Fear leads to a deficit of prepulse inhibition of blink reflex in healthy humans


NEUROLOGICAL SCIENCES, vol.40, no.12, pp.2581-2586, 2019 (Journal Indexed in SCI) identifier identifier identifier

  • Publication Type: Article / Article
  • Volume: 40 Issue: 12
  • Publication Date: 2019
  • Doi Number: 10.1007/s10072-019-04028-6
  • Title of Journal : NEUROLOGICAL SCIENCES
  • Page Numbers: pp.2581-2586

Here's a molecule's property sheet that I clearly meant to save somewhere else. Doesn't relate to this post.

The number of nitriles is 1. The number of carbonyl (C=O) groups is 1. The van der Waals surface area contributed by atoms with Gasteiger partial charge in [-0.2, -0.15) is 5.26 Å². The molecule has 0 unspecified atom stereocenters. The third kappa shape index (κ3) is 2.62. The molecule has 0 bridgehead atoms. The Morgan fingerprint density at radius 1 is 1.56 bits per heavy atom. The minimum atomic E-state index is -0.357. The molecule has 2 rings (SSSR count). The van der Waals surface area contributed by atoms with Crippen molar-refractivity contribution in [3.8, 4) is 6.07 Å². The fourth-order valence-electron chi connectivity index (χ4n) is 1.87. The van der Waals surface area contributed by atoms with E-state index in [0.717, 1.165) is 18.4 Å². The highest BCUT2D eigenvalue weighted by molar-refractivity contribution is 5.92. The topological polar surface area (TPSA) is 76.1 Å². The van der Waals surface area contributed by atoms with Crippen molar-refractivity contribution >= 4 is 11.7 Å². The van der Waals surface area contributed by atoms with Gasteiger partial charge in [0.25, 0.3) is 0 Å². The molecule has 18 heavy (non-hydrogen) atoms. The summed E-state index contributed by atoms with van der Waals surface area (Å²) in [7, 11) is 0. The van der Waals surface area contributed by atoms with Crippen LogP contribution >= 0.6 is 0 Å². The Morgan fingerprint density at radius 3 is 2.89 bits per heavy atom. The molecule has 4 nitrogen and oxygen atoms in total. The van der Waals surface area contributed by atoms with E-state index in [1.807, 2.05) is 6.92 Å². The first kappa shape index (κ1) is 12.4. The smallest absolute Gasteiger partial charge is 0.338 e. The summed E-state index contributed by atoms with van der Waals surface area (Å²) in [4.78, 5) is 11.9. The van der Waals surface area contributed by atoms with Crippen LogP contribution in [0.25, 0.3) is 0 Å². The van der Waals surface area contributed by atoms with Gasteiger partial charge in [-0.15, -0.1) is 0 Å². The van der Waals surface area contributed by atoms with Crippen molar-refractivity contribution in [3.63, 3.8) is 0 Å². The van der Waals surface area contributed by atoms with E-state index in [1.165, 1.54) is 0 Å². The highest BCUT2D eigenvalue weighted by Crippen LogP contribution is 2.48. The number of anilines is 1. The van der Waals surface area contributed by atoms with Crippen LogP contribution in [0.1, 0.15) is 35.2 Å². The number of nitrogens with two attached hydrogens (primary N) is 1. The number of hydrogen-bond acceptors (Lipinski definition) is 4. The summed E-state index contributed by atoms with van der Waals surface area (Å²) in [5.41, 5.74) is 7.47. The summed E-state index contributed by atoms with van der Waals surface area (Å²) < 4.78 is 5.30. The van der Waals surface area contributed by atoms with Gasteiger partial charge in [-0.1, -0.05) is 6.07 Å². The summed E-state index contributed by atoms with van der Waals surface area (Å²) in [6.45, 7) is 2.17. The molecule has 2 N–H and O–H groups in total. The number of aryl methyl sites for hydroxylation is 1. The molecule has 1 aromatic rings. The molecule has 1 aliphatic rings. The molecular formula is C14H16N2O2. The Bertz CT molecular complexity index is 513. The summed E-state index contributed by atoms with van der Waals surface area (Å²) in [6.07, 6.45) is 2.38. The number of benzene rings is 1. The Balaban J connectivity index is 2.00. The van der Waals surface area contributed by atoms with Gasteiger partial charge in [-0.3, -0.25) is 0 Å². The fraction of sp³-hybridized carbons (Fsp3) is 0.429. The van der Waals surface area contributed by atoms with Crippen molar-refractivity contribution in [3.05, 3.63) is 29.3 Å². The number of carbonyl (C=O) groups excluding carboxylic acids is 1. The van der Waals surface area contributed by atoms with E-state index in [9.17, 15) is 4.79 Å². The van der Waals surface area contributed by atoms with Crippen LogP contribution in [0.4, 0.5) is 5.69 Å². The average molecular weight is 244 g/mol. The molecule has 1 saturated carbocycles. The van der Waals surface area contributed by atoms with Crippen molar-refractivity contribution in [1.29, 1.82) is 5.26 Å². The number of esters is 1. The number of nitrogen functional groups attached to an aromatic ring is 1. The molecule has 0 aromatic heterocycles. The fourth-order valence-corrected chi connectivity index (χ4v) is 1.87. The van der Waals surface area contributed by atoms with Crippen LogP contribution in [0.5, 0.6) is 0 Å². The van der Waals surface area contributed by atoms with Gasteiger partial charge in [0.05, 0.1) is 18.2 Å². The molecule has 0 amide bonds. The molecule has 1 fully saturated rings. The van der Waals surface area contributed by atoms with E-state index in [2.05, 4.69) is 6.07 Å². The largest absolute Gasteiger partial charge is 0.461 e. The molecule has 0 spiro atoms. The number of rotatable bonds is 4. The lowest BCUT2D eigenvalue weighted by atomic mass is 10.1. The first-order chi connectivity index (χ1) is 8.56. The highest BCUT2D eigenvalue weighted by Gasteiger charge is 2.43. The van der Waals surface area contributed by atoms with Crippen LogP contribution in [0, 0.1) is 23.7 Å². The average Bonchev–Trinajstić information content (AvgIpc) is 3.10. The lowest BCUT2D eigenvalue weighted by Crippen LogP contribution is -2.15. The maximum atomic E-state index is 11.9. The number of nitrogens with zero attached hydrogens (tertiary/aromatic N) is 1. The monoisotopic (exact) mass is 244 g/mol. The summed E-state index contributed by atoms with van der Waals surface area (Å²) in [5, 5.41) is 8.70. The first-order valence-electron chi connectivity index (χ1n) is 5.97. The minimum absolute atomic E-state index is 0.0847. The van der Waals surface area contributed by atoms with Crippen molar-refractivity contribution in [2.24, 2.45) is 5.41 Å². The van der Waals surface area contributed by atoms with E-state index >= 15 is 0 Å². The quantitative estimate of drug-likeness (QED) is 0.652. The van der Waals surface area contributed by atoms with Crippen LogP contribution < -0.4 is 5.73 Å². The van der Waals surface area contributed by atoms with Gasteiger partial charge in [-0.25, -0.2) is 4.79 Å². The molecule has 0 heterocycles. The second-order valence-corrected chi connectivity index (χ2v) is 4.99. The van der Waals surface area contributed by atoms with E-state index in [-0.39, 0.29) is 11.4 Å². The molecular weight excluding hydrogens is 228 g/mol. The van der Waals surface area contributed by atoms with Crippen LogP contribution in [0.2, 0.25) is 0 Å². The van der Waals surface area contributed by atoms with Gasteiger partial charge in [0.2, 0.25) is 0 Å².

ObjectiveWe aimed to analyze whether or not fear conditioning exerts an effect on prepulse inhibition (PPI) of blink reflex (BR). To create fear conditioning, we used fearful faces. Since fearful faces lead to a specific set of fear conditioning, we hypothesized PPI of BR would change under the observation of fearful faces.MethodWe included 17 healthy subjects with a mean age of 30.86.9 years and seven healthy subjects with a mean age of 57.77.3 years between January 2018 and June 2018 and recorded PPI of BR. The recordings were done before observation of any image, during observation of images, and immediately after observation of images. Observation of images included observation of fearful faces for 30 s and a neutral image of a white screen for 30 s (in a randomized order).Results There was a R2-PPI deficit during observation of fearful faces in each group whereas R2-PPI fully developed at other time points. R1 amplitude and R2 magnitude were lower during observation of any image compared with baseline and post-observation time points.Conclusion In conclusion, a deficit of R2-PPI develops during observation of fearful faces in humans which is probably related to activation of the amygdala.